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 Posted by at 11:45 AM
Apr 272018
 

I don’t know if you’ve heard, but Facebook’s been in the news recently, specifically around the exposure of millions of users’ worth of data to a firm called Cambridge Analytica. Cambridge Analytica allegedly used this to help various Republicans, including Donald Trump, during the 2016 election cycle. And to hear a lot of people talk about it, that’s the last sign before the start of the apocalypse, or something like that. To be honest it’s been hard to find a calm take on the whole thing, which has been part of the problem. People are shocked at how much data Facebook has on them. They can’t believe that Facebook lets people use this data to target ads to others. Or that companies may use this targeting for political advertising to try to swing an election. Or Facebook was “breached” (everyone else’s word, not the correct one) and this data leaked out. The truth is that while there were some problems with Facebook, and some bad actors at play, we’re focusing on the wrong things here, and it’s inspiring us to hysterics instead of reasoned analysis and reasonable responses.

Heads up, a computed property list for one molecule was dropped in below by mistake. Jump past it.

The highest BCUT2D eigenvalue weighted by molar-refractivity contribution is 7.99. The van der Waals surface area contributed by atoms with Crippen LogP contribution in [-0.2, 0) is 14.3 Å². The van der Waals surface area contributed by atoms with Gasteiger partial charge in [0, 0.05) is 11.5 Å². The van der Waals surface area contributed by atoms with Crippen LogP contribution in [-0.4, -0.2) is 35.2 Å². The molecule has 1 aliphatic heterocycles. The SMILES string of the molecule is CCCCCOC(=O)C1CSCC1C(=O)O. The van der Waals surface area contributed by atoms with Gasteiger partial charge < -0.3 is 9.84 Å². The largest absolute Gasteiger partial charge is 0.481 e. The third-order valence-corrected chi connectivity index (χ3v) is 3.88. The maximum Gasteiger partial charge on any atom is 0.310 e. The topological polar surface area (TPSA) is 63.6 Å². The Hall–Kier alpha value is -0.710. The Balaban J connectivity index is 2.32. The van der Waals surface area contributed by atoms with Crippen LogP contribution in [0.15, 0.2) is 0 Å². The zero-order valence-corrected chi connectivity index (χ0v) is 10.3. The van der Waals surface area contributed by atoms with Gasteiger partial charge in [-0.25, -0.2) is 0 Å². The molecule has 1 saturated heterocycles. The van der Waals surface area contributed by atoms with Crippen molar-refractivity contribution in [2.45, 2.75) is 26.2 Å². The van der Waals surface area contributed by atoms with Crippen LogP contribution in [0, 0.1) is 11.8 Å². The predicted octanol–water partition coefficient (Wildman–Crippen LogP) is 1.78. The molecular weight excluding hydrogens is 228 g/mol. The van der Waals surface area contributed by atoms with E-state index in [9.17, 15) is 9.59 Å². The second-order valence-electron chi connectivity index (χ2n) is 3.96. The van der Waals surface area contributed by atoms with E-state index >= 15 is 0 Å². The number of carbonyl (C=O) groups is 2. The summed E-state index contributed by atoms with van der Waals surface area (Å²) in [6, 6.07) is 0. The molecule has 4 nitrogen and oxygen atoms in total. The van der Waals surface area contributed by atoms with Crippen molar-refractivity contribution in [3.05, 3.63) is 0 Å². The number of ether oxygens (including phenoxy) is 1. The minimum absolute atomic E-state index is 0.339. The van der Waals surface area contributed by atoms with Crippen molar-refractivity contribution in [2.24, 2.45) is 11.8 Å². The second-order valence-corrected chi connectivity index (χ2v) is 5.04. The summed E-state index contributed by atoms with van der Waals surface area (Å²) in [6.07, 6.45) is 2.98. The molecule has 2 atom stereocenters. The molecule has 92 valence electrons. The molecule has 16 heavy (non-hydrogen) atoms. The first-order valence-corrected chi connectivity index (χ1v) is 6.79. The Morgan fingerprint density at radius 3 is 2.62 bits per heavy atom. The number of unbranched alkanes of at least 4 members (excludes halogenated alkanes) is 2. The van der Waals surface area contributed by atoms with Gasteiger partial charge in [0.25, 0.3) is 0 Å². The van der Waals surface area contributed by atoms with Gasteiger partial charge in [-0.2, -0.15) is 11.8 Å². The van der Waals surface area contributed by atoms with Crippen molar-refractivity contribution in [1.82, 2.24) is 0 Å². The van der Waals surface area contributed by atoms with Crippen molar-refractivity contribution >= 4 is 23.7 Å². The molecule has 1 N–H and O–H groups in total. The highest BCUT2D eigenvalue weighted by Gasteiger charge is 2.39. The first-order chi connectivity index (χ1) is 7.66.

I’m going to pause here and just make a note that I work for an email marketing company that emphasizes segmentation and targeted marketing. I’ve also written a Facebook application to create custom audiences on Facebook and keep them synced with their source mailing list. None of this requires data from Facebook users, so I don’t capture any sort of profile information, and all the opinions I’m writing here are my own, but it’s probably worth bearing in mind that my employment revolves around targeted marketing and I have done work to help marketers sync some of their “targeting” over to Facebook, so clearly I’m not as bothered by the concept of targeted advertising as some people may be.

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 Posted by at 11:45 AM